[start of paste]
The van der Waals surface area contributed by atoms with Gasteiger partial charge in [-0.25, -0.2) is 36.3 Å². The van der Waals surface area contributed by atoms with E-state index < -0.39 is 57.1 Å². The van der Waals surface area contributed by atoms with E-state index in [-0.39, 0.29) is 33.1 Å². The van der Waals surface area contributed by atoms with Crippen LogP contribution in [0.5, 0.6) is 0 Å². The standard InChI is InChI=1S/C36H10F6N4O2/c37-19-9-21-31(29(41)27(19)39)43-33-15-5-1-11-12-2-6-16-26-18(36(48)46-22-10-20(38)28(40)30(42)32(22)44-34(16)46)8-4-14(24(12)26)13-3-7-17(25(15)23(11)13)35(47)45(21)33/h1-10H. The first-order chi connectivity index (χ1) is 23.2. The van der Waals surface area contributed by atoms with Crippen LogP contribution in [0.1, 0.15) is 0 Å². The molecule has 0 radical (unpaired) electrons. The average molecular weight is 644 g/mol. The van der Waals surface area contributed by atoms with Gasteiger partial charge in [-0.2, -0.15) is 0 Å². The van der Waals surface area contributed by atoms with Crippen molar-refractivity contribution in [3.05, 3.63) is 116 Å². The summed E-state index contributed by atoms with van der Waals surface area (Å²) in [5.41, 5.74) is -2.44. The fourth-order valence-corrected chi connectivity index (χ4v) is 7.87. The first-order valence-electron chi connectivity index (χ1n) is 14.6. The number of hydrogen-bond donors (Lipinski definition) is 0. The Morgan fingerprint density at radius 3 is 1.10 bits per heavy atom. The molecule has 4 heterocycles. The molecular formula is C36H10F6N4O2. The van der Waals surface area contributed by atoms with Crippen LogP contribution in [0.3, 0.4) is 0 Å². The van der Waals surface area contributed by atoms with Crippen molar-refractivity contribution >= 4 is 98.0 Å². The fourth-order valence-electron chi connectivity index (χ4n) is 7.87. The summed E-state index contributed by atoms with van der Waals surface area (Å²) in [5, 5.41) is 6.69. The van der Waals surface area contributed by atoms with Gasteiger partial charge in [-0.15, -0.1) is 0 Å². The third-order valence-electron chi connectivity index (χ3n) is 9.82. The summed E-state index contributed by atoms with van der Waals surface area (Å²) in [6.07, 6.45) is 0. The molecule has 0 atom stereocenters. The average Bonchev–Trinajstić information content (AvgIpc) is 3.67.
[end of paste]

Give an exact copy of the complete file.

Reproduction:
The van der Waals surface area contributed by atoms with Gasteiger partial charge in [-0.25, -0.2) is 36.3 Å². The van der Waals surface area contributed by atoms with E-state index < -0.39 is 57.1 Å². The van der Waals surface area contributed by atoms with E-state index in [-0.39, 0.29) is 33.1 Å². The van der Waals surface area contributed by atoms with Crippen LogP contribution in [0.5, 0.6) is 0 Å². The standard InChI is InChI=1S/C36H10F6N4O2/c37-19-9-21-31(29(41)27(19)39)43-33-15-5-1-11-12-2-6-16-26-18(36(48)46-22-10-20(38)28(40)30(42)32(22)44-34(16)46)8-4-14(24(12)26)13-3-7-17(25(15)23(11)13)35(47)45(21)33/h1-10H. The first-order chi connectivity index (χ1) is 23.2. The van der Waals surface area contributed by atoms with Crippen LogP contribution in [0.1, 0.15) is 0 Å². The molecule has 0 radical (unpaired) electrons. The average molecular weight is 644 g/mol. The van der Waals surface area contributed by atoms with Gasteiger partial charge in [-0.2, -0.15) is 0 Å². The van der Waals surface area contributed by atoms with Crippen molar-refractivity contribution in [3.05, 3.63) is 116 Å². The summed E-state index contributed by atoms with van der Waals surface area (Å²) in [5.41, 5.74) is -2.44. The fourth-order valence-corrected chi connectivity index (χ4v) is 7.87. The first-order valence-electron chi connectivity index (χ1n) is 14.6. The number of hydrogen-bond donors (Lipinski definition) is 0. The Morgan fingerprint density at radius 3 is 1.10 bits per heavy atom. The molecule has 4 heterocycles. The molecular formula is C36H10F6N4O2. The van der Waals surface area contributed by atoms with Crippen LogP contribution in [0.3, 0.4) is 0 Å². The van der Waals surface area contributed by atoms with Crippen molar-refractivity contribution >= 4 is 98.0 Å². The fourth-order valence-electron chi connectivity index (χ4n) is 7.87. The summed E-state index contributed by atoms with van der Waals surface area (Å²) in [5, 5.41) is 6.69. The van der Waals surface area contributed by atoms with Gasteiger partial charge in [-0.15, -0.1) is 0 Å². The third-order valence-electron chi connectivity index (χ3n) is 9.82. The summed E-state index contributed by atoms with van der Waals surface area (Å²) in [6.07, 6.45) is 0. The molecule has 0 atom stereocenters. The average Bonchev–Trinajstić information content (AvgIpc) is 3.67.